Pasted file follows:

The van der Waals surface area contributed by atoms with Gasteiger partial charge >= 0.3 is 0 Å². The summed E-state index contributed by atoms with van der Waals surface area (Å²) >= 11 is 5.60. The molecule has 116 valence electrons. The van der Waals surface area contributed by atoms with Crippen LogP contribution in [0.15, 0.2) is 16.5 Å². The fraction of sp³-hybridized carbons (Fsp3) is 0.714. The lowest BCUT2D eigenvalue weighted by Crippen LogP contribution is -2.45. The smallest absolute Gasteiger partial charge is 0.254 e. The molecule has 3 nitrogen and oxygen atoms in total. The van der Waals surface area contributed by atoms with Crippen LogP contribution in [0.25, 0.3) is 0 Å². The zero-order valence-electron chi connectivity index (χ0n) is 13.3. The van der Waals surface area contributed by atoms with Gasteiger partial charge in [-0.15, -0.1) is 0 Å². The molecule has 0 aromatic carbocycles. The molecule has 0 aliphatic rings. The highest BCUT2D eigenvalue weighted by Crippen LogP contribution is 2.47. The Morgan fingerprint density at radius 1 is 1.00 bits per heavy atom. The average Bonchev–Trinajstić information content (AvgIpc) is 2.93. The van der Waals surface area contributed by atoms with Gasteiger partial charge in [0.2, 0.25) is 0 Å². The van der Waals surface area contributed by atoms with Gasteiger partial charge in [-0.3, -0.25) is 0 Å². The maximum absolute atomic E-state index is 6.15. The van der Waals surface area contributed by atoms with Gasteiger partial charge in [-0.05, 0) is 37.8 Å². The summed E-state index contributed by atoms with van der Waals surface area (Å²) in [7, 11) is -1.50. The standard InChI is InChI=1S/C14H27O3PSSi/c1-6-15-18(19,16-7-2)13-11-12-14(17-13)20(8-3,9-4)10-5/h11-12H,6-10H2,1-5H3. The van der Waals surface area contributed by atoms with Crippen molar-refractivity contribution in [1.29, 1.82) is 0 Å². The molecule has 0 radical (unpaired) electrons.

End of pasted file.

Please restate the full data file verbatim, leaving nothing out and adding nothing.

The van der Waals surface area contributed by atoms with Gasteiger partial charge >= 0.3 is 0 Å². The summed E-state index contributed by atoms with van der Waals surface area (Å²) >= 11 is 5.60. The molecule has 116 valence electrons. The van der Waals surface area contributed by atoms with Crippen LogP contribution in [0.15, 0.2) is 16.5 Å². The fraction of sp³-hybridized carbons (Fsp3) is 0.714. The lowest BCUT2D eigenvalue weighted by Crippen LogP contribution is -2.45. The smallest absolute Gasteiger partial charge is 0.254 e. The molecule has 3 nitrogen and oxygen atoms in total. The van der Waals surface area contributed by atoms with Crippen LogP contribution in [0.25, 0.3) is 0 Å². The zero-order valence-electron chi connectivity index (χ0n) is 13.3. The van der Waals surface area contributed by atoms with Gasteiger partial charge in [-0.15, -0.1) is 0 Å². The molecule has 0 aromatic carbocycles. The molecule has 0 aliphatic rings. The highest BCUT2D eigenvalue weighted by Crippen LogP contribution is 2.47. The Morgan fingerprint density at radius 1 is 1.00 bits per heavy atom. The average Bonchev–Trinajstić information content (AvgIpc) is 2.93. The van der Waals surface area contributed by atoms with Gasteiger partial charge in [0.2, 0.25) is 0 Å². The van der Waals surface area contributed by atoms with Gasteiger partial charge in [-0.3, -0.25) is 0 Å². The maximum absolute atomic E-state index is 6.15. The van der Waals surface area contributed by atoms with Gasteiger partial charge in [-0.05, 0) is 37.8 Å². The summed E-state index contributed by atoms with van der Waals surface area (Å²) in [7, 11) is -1.50. The standard InChI is InChI=1S/C14H27O3PSSi/c1-6-15-18(19,16-7-2)13-11-12-14(17-13)20(8-3,9-4)10-5/h11-12H,6-10H2,1-5H3. The van der Waals surface area contributed by atoms with Crippen molar-refractivity contribution in [1.29, 1.82) is 0 Å². The molecule has 0 radical (unpaired) electrons.